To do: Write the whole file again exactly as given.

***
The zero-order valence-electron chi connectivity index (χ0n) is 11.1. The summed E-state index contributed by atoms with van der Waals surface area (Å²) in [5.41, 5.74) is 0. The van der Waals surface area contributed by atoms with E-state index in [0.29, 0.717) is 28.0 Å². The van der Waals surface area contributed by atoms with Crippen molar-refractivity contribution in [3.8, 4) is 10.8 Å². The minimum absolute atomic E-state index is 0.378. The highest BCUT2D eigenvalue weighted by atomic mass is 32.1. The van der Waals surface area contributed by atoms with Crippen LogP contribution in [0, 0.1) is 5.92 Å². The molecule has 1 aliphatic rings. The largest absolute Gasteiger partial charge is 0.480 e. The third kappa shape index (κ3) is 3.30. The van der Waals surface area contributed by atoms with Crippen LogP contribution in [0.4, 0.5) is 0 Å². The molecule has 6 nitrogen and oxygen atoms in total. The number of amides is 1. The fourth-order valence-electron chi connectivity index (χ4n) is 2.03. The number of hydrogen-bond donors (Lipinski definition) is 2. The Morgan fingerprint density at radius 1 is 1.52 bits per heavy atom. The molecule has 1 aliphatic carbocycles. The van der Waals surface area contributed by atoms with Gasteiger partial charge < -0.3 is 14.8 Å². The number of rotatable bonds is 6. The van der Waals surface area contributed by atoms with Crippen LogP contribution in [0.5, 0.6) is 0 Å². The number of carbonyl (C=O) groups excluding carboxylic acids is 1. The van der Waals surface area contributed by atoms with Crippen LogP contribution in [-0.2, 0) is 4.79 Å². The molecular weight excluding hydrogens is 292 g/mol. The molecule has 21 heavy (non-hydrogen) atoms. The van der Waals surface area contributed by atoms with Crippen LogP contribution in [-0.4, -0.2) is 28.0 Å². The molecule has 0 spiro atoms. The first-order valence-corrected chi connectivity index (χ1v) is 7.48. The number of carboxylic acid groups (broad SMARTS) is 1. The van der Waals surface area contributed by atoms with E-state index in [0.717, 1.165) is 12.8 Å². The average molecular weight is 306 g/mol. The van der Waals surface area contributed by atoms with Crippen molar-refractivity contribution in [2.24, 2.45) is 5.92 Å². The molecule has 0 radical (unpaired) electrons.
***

The zero-order valence-electron chi connectivity index (χ0n) is 11.1. The summed E-state index contributed by atoms with van der Waals surface area (Å²) in [5.41, 5.74) is 0. The van der Waals surface area contributed by atoms with E-state index in [0.29, 0.717) is 28.0 Å². The van der Waals surface area contributed by atoms with Crippen molar-refractivity contribution in [3.8, 4) is 10.8 Å². The minimum absolute atomic E-state index is 0.378. The highest BCUT2D eigenvalue weighted by atomic mass is 32.1. The van der Waals surface area contributed by atoms with Crippen LogP contribution in [0, 0.1) is 5.92 Å². The molecule has 1 aliphatic rings. The largest absolute Gasteiger partial charge is 0.480 e. The third kappa shape index (κ3) is 3.30. The van der Waals surface area contributed by atoms with Crippen LogP contribution in [0.4, 0.5) is 0 Å². The molecule has 6 nitrogen and oxygen atoms in total. The number of amides is 1. The fourth-order valence-electron chi connectivity index (χ4n) is 2.03. The number of hydrogen-bond donors (Lipinski definition) is 2. The Morgan fingerprint density at radius 1 is 1.52 bits per heavy atom. The molecule has 1 aliphatic carbocycles. The van der Waals surface area contributed by atoms with Gasteiger partial charge < -0.3 is 14.8 Å². The number of rotatable bonds is 6. The van der Waals surface area contributed by atoms with Crippen LogP contribution in [0.5, 0.6) is 0 Å². The number of carbonyl (C=O) groups excluding carboxylic acids is 1. The van der Waals surface area contributed by atoms with Crippen LogP contribution in [-0.2, 0) is 4.79 Å². The molecular weight excluding hydrogens is 292 g/mol. The molecule has 21 heavy (non-hydrogen) atoms. The van der Waals surface area contributed by atoms with Crippen LogP contribution in [-0.4, -0.2) is 28.0 Å². The molecule has 0 spiro atoms. The first-order valence-corrected chi connectivity index (χ1v) is 7.48. The number of carboxylic acid groups (broad SMARTS) is 1. The van der Waals surface area contributed by atoms with E-state index in [0.717, 1.165) is 12.8 Å². The average molecular weight is 306 g/mol. The van der Waals surface area contributed by atoms with Crippen molar-refractivity contribution in [2.24, 2.45) is 5.92 Å². The molecule has 0 radical (unpaired) electrons.